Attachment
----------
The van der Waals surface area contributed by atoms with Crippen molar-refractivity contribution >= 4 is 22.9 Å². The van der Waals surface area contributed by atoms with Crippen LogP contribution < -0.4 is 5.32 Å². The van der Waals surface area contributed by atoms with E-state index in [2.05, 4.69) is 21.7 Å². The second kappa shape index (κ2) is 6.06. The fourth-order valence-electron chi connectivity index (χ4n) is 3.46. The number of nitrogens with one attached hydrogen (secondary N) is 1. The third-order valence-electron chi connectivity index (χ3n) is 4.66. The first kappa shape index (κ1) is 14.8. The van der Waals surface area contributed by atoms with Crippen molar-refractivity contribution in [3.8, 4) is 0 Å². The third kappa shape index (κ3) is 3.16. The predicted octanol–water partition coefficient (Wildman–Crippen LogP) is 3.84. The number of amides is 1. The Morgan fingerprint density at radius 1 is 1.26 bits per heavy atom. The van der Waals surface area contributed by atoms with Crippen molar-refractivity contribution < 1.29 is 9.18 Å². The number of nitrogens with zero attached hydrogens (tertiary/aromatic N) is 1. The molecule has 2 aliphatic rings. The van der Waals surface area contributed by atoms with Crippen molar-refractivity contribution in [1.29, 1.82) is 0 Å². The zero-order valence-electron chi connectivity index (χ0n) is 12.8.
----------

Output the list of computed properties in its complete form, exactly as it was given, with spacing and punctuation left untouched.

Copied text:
The van der Waals surface area contributed by atoms with Crippen molar-refractivity contribution >= 4 is 22.9 Å². The van der Waals surface area contributed by atoms with Crippen LogP contribution < -0.4 is 5.32 Å². The van der Waals surface area contributed by atoms with E-state index in [2.05, 4.69) is 21.7 Å². The second kappa shape index (κ2) is 6.06. The fourth-order valence-electron chi connectivity index (χ4n) is 3.46. The number of nitrogens with one attached hydrogen (secondary N) is 1. The third-order valence-electron chi connectivity index (χ3n) is 4.66. The first kappa shape index (κ1) is 14.8. The van der Waals surface area contributed by atoms with Crippen molar-refractivity contribution in [3.8, 4) is 0 Å². The third kappa shape index (κ3) is 3.16. The predicted octanol–water partition coefficient (Wildman–Crippen LogP) is 3.84. The number of amides is 1. The Morgan fingerprint density at radius 1 is 1.26 bits per heavy atom. The van der Waals surface area contributed by atoms with Crippen molar-refractivity contribution < 1.29 is 9.18 Å². The number of nitrogens with zero attached hydrogens (tertiary/aromatic N) is 1. The molecule has 2 aliphatic rings. The van der Waals surface area contributed by atoms with Crippen molar-refractivity contribution in [1.29, 1.82) is 0 Å². The zero-order valence-electron chi connectivity index (χ0n) is 12.8.